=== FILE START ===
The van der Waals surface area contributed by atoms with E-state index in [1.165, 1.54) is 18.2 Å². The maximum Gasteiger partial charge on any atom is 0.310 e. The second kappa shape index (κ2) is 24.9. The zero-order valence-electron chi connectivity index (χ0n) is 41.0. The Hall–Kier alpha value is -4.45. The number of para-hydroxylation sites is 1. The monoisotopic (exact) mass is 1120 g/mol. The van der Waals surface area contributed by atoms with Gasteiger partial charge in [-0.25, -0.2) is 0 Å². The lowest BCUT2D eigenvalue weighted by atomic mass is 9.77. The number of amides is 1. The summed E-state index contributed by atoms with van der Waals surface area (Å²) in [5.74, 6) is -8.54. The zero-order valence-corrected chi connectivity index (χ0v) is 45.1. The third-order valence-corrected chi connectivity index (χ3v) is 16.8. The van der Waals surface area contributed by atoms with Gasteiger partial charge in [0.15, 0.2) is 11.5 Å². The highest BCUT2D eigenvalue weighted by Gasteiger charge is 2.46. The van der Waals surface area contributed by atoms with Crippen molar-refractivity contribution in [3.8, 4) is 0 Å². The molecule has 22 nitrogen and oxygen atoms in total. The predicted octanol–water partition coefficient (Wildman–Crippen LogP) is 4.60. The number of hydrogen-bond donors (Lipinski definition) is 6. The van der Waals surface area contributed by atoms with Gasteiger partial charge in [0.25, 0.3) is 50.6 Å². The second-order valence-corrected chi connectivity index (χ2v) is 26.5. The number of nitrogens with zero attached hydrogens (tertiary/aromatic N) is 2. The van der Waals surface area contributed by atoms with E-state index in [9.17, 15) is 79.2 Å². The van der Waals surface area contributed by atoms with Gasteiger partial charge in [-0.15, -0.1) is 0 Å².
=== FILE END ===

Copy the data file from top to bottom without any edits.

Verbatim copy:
The van der Waals surface area contributed by atoms with E-state index in [1.165, 1.54) is 18.2 Å². The maximum Gasteiger partial charge on any atom is 0.310 e. The second kappa shape index (κ2) is 24.9. The zero-order valence-electron chi connectivity index (χ0n) is 41.0. The Hall–Kier alpha value is -4.45. The number of para-hydroxylation sites is 1. The monoisotopic (exact) mass is 1120 g/mol. The van der Waals surface area contributed by atoms with Gasteiger partial charge in [-0.25, -0.2) is 0 Å². The lowest BCUT2D eigenvalue weighted by atomic mass is 9.77. The number of amides is 1. The summed E-state index contributed by atoms with van der Waals surface area (Å²) in [5.74, 6) is -8.54. The zero-order valence-corrected chi connectivity index (χ0v) is 45.1. The third-order valence-corrected chi connectivity index (χ3v) is 16.8. The van der Waals surface area contributed by atoms with Gasteiger partial charge in [0.15, 0.2) is 11.5 Å². The highest BCUT2D eigenvalue weighted by Gasteiger charge is 2.46. The van der Waals surface area contributed by atoms with Crippen molar-refractivity contribution in [3.8, 4) is 0 Å². The molecule has 22 nitrogen and oxygen atoms in total. The predicted octanol–water partition coefficient (Wildman–Crippen LogP) is 4.60. The number of hydrogen-bond donors (Lipinski definition) is 6. The van der Waals surface area contributed by atoms with Gasteiger partial charge in [0.25, 0.3) is 50.6 Å². The second-order valence-corrected chi connectivity index (χ2v) is 26.5. The number of nitrogens with zero attached hydrogens (tertiary/aromatic N) is 2. The van der Waals surface area contributed by atoms with E-state index in [9.17, 15) is 79.2 Å². The van der Waals surface area contributed by atoms with Gasteiger partial charge in [-0.15, -0.1) is 0 Å².